From here I turn south and begin to climb down where the rocks of the Cow and Calf resist the embrace of the Atlantic. The south west wind is working hard to hold me back, but the wild meadow beyond, filled with golden gorse, is pulling me forward. A flock of seagulls wheel around gliding and darting down the cliffs, which are their nesting sites. At the seas edge I hear the call of oystercatchers and a lone cormorant skims the waves. Near my feet on the path itself, I wonder at the presence of hundreds of butterflies blown over from France. Occasionally, a small blue butterfly dances dancing before me and behind me.

If I thought that I was walking by myself, I was mistaken. I am in the world of Gaia’s creatures, so exuberant and so joyful that I lose my stress and strain, anger and anxiety, fear and worry. I feel light and in good company.

I climb up keeping Damehole Point on my right. This human-like figure carved by nature, wrapped in a robe of rock, bows to the magnificent waters of the Atlantic as if in a posture of gratitude for the gifts of the sea. I am touched.

On the high cliff, I am impressed by Blegberry farm, fortified during the English Civil War. Beautiful stone built barns, pigsties, cowsheds and the farmhouse itself contain a lively community of people, animals and foodcrops. Down below on Berry Beach, some hardy and courageous locals are swimming in the sea. I am impressed again. My body shivers at the thought of being in the cold water.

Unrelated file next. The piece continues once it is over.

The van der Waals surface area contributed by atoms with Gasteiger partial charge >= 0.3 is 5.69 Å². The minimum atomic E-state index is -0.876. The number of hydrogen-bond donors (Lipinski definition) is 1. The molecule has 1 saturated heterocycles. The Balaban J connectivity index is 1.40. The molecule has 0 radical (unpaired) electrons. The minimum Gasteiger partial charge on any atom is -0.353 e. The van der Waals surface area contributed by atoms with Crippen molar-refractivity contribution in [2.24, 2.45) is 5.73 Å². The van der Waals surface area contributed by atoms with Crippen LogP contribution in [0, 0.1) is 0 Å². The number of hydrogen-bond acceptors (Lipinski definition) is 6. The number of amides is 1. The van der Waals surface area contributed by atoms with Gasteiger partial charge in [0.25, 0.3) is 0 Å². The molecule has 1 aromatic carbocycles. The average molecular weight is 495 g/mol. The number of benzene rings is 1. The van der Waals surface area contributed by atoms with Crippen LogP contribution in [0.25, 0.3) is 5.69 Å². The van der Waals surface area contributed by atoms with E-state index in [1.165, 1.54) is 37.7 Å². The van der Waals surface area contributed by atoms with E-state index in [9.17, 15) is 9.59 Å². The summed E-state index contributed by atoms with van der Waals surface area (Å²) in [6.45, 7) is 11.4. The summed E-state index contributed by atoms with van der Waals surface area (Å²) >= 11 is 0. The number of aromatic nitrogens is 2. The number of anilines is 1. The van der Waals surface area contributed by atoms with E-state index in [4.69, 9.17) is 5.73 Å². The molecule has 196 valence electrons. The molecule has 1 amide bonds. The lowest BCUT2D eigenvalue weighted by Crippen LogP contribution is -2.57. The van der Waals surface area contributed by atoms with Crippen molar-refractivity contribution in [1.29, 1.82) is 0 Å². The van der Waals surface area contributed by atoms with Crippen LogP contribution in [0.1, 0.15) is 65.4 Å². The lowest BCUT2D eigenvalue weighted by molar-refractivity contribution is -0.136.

The Atlantic Ocean has been here millions of years, harbouring so much life within, long before humans appeared on the Earth. I stand staring and meditating upon nature which is good in itself, irrespective of its use to humans.

Down the cliff, up again and down again to Blackpool. A small cottage stands alone on my left and a family with children are enjoying their holiday; eco-tourism in the truest sense. The cottage is part of Hartland Abbey which was disestablished by Henry VIII and now belongs to the local lord.

As I climb up the cliff I walk through prolific heather already showing its colour purple. I see the bees buzzing, collecting a little nectar here and a little nectar there. Never too much, never harming the heather. Transforming nectar into sweet, delicious health-giving honey. I learn the lesson of transformation from the honeybee. When I am walking, I am learning from nature, not about nature. Nature is my greatest teacher, greater than the Buddha, because even the Buddha learnt much from nature. He was enlightened sitting under a tree.